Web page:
Deok-Ho Kim Receives Award from the International Society of Biofabrication

Headshot of Deok-Ho Kim against a light blue background. He is wearing a dark blue sweater vest over a blue plaid button down shirt. He has dark hair, dark eyes, and is wearing glasses.

Deok-Ho Kim, INBT Associate Member and Associate Professor of Biomedical Engineering and medicine has received the 2021 Mid-Career Investigator Award from the International Society of Biofabrication. The award recognizes one, mid-career investigator that has made significant contributions to the biofabrication field. In recognition of his efforts, Kim received a plaque, honorarium, and spoke virtually at the Awards Ceremony in the annual Biofabrication 2021 conference meeting.

“It is an honor to receive this award for my laboratory’s work in the development of multi-scale biofabrication techniques and microphysiologyical systems for disease modeling, drug screening and precision medicine. This achievement would not have been possible without the dedicated predoctoral and postdoctoral trainees that have worked with me. The International Society of Biofabrication is relatively young, 10 years, and has already made a profound impact by bringing together scientists in the field and demonstrating the utility of biofabrication and bioprinting techniques in various biomedical applications, including biomedical device, tissue engineering, and regenerative medicine. I look forward to continuing my involvement in the society and seeing the field of biofabrication grow,” said Kim.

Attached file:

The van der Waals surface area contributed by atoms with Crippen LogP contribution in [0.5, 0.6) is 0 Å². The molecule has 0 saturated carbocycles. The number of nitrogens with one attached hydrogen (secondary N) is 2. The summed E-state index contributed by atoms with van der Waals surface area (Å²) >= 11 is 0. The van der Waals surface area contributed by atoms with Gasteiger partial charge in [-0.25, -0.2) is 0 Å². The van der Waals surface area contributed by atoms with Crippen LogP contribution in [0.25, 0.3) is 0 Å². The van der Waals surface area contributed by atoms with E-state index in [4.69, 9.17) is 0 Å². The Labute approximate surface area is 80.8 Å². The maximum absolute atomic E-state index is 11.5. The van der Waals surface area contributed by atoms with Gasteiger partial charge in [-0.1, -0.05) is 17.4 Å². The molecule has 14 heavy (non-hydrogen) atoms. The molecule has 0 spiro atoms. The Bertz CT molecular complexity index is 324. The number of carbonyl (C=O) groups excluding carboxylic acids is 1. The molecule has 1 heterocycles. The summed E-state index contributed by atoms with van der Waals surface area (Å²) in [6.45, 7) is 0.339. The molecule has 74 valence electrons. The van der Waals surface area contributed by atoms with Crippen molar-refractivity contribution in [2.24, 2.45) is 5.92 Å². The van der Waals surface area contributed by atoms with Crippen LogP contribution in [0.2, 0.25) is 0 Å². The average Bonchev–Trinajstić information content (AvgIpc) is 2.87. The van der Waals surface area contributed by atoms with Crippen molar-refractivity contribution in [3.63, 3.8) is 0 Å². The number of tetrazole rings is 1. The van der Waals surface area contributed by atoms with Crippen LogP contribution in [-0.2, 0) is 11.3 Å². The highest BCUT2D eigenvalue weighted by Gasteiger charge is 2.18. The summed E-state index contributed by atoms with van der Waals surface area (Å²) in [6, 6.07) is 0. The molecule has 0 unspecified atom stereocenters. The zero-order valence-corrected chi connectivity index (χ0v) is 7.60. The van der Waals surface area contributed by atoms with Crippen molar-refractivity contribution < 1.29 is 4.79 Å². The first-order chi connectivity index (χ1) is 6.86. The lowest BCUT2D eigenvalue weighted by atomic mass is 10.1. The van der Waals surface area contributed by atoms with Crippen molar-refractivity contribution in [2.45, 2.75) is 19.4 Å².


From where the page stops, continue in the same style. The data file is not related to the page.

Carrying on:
Kim’s research spans the disciplinary boundaries between nanotechnology, biomaterials, and mechanobiology with an emphasis on their applications to tissue engineering and regenerative medicine. He combines multi-scale biofabrication tools with human pluripotent stem cell technologies to develop bio-inspired materials and devices, and functional tissue engineering models. His goals are to better understand complex cellular behavior in response to microenvironmental cues in normal, aging and disease states, to gain new mechanistic insights into the control of cell-tissue structure and function, and to develop multi-scale regenerative technologies for improving human health.